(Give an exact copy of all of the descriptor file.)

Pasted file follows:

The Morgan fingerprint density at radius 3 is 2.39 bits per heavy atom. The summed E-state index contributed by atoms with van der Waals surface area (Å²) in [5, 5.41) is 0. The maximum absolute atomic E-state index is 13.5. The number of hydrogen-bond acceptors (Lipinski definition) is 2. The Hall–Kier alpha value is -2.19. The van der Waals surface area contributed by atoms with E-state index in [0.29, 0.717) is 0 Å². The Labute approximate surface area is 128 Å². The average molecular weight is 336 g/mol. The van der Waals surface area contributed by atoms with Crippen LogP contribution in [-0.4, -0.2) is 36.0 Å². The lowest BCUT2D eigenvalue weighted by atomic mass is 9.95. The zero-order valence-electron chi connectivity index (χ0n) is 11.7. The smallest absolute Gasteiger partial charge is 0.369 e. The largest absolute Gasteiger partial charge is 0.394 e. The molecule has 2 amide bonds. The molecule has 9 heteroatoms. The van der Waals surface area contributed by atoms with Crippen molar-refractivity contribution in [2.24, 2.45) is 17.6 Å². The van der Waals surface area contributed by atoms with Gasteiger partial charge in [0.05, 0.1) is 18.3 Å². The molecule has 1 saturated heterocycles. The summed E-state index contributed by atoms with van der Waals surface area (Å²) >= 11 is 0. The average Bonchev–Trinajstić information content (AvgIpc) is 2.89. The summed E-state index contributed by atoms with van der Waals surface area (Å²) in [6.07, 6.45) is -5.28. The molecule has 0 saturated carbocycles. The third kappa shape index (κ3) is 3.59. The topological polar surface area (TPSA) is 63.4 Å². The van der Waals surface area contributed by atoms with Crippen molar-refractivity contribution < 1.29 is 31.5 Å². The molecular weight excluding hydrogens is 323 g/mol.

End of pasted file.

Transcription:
The Morgan fingerprint density at radius 3 is 2.39 bits per heavy atom. The summed E-state index contributed by atoms with van der Waals surface area (Å²) in [5, 5.41) is 0. The maximum absolute atomic E-state index is 13.5. The number of hydrogen-bond acceptors (Lipinski definition) is 2. The Hall–Kier alpha value is -2.19. The van der Waals surface area contributed by atoms with E-state index in [0.29, 0.717) is 0 Å². The Labute approximate surface area is 128 Å². The average molecular weight is 336 g/mol. The van der Waals surface area contributed by atoms with Crippen LogP contribution in [-0.4, -0.2) is 36.0 Å². The lowest BCUT2D eigenvalue weighted by atomic mass is 9.95. The zero-order valence-electron chi connectivity index (χ0n) is 11.7. The smallest absolute Gasteiger partial charge is 0.369 e. The largest absolute Gasteiger partial charge is 0.394 e. The molecule has 2 amide bonds. The molecule has 9 heteroatoms. The van der Waals surface area contributed by atoms with Crippen molar-refractivity contribution in [2.24, 2.45) is 17.6 Å². The van der Waals surface area contributed by atoms with Gasteiger partial charge in [0.05, 0.1) is 18.3 Å². The molecule has 1 saturated heterocycles. The summed E-state index contributed by atoms with van der Waals surface area (Å²) >= 11 is 0. The average Bonchev–Trinajstić information content (AvgIpc) is 2.89. The summed E-state index contributed by atoms with van der Waals surface area (Å²) in [6.07, 6.45) is -5.28. The molecule has 0 saturated carbocycles. The third kappa shape index (κ3) is 3.59. The topological polar surface area (TPSA) is 63.4 Å². The van der Waals surface area contributed by atoms with Crippen molar-refractivity contribution < 1.29 is 31.5 Å². The molecular weight excluding hydrogens is 323 g/mol.